The Lineup: The World's Greatest Crime Writers Tell the Inside Story of Their Greatest Detectives
by Otto Penzler
Reviewed by Chris Bolton
Writers are invariably asked where they find their inspiration, and consistently answer that story ideas come from every which direction. But where do characters come from? While most authors only have to concoct a character who's compelling enough for a single novel (and maybe a sequel), series writers have to create an indelible protagonist who can carry multiple books without growing predictable and stale.
The Edgar Award-winning anthology The Lineup collects almost two dozen essays and stories by some of the crime and thriller genres' brightest lights on the origins of their best-known characters. Most are anecdotal, detailing the strange circumstances, coincidences, and influences that came together to bring a character to life. Some get more creative; for instance, Robert Crais actually interviews his characters Elvis Cole and Joe Pike.
The essays began as pamphlets written for Otto Penzler's Mysterious Bookshop in New York, to help keep the store upright in the midst of a perpetual economic landslide for independent booksellers. Fortunately, Penzler decided to share these informative and inspiring pieces beyond his customer base -- and so, we get priceless insight into the creative processes of authors like Lee Child, Michael Connelly, and Ian Rankin.
It's only natural that a reader will flip right to the author he or she likes the most. (I lunged to Connelly first, then bounced to Rankin, and roamed from there.) Reading about the crime stories Connelly reported for the Los Angeles Times that influenced the plot of his first novel, The Black Echo, is certainly interesting. But the recollection of a tunnel in the front yard of his childhood home, which served as a rite of passage for the kids in his neighborhood, elevates Connelly's piece well above mere list-making, drawing a personal connection between the author and his best-known series hero, Hieronymus "Harry" Bosch. (And yes, he explains the name.)
Even more intriguing were the pieces by authors whose books are less familiar to me. For years I've heard people rave about Lee Child's hugely popular Jack Reacher novels, but it wasn't until reading Child's essay on creating the ultimate off-the-grid lone wolf that I became interested in reading the books themselves. The synopses always reminded me of The A-Team, but Child's description of his character makes Reacher sound like a lot of fun.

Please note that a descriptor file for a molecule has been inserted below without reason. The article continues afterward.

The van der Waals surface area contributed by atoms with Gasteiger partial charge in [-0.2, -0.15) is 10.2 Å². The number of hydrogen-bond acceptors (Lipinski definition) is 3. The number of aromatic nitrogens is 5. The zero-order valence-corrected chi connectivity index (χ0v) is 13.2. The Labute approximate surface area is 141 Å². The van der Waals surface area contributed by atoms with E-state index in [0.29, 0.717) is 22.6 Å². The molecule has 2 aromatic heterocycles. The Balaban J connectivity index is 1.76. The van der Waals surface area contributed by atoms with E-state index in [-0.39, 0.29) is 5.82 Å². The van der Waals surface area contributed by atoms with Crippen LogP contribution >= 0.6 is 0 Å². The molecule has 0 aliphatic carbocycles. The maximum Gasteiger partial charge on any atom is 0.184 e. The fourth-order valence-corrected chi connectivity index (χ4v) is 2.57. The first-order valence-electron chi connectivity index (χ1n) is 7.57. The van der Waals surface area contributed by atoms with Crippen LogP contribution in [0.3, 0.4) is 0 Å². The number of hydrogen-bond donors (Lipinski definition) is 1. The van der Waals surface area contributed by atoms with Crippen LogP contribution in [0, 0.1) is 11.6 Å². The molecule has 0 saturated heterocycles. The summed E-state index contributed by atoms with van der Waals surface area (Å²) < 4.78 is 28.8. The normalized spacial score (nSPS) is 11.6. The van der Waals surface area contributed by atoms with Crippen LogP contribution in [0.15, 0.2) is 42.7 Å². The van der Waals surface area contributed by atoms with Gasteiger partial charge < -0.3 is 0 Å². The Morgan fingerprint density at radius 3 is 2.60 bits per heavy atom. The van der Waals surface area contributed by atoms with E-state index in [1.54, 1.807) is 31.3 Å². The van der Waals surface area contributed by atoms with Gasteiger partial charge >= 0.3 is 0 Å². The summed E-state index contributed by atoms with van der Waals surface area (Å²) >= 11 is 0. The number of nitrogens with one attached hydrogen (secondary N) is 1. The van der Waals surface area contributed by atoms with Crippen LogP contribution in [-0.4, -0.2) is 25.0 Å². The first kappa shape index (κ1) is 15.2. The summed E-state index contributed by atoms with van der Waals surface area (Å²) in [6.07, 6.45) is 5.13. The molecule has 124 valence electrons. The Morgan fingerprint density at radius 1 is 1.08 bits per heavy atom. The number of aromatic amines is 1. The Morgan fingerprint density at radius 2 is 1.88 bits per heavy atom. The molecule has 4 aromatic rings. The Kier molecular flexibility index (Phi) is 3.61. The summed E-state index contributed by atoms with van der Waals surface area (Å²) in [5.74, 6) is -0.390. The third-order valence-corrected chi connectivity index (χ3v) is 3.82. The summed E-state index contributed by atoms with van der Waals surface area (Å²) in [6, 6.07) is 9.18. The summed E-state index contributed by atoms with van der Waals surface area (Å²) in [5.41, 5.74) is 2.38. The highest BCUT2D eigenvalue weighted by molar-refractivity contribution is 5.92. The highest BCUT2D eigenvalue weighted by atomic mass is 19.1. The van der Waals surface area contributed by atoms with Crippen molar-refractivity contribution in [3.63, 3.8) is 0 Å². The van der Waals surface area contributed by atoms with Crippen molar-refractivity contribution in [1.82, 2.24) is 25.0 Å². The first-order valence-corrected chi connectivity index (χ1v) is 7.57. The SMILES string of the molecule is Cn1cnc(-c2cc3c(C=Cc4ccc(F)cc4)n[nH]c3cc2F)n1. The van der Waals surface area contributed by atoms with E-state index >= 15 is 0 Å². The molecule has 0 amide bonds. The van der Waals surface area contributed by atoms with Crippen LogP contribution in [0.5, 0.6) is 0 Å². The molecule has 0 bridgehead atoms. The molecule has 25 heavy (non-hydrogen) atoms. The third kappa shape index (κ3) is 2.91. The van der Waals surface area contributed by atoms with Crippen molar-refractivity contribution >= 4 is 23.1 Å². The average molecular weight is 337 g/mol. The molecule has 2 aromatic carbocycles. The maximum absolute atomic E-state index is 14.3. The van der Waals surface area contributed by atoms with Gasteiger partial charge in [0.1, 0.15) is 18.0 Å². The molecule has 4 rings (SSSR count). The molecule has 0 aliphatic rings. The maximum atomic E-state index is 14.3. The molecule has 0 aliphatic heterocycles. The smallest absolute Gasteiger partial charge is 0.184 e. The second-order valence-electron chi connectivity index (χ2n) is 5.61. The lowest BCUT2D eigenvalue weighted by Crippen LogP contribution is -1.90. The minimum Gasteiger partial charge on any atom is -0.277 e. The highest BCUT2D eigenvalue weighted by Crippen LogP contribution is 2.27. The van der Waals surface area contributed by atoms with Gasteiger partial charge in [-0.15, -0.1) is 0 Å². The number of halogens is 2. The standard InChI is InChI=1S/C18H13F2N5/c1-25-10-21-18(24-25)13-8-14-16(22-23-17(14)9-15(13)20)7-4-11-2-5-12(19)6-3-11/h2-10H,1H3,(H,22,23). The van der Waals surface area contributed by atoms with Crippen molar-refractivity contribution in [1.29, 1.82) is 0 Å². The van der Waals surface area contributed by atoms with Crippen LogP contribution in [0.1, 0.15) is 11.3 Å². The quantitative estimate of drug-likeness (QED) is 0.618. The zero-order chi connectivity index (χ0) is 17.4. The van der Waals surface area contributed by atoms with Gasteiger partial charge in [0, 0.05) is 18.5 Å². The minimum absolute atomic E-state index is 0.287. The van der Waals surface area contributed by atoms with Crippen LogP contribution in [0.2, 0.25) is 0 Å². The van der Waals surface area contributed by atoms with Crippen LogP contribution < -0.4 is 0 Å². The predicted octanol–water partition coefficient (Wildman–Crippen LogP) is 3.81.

Gems abound in this volume. David Morrell describes how, for his novel First Blood, he created Rambo to be the ultimate anti-war figure, only to watch the hit movies turn him into a jingoistic icon for Reagan-era politics. Two decades later, Morrell watched in fascination as the most recent incarnation of the character brought him back to his roots as a reluctant warrior.
Ken Bruen writes about how his own violent rage fueled the creation of his series character, Jack Taylor, and the sometimes-violent reactions of his Irish readers (one of whom broke his jaw at a reading, using a hurly -- Taylor's weapon of choice). Bruen's piece is written in short, fast, brutal bursts, much like his novels.
There are many others, including Laura Lippman, a former Baltimore Sun reporter, writing a faux newspaper profile of her private eye, Tess Monaghan. The late Robert B. Parker has his long-running P.I. Spenser narrate his own, somewhat more elusive, encounter with a fictitious reporter. Douglas Preston and Lincoln Child trade viewpoints to relate how Aloysius X. L. Pendergast came to life -- and where the least likely hero name in history came from.
The Lineup is a pure joy for writers, fans of series characters, or anyone who loves a good story. Perhaps the only greater pleasure comes from reading the actual series in which the characters star. I guarantee everyone who picks up this book will walk away with a list of new titles to investigate.
Chris Bolton co-created the all-ages webcomic Smash, about a ten-year-old superhero, and created the web-series Wage Slaves, the second season of which premieres in May 2010. His short story set in Powell's City of Books, "The Red Room," was published in Portland Noir from Akashic Books.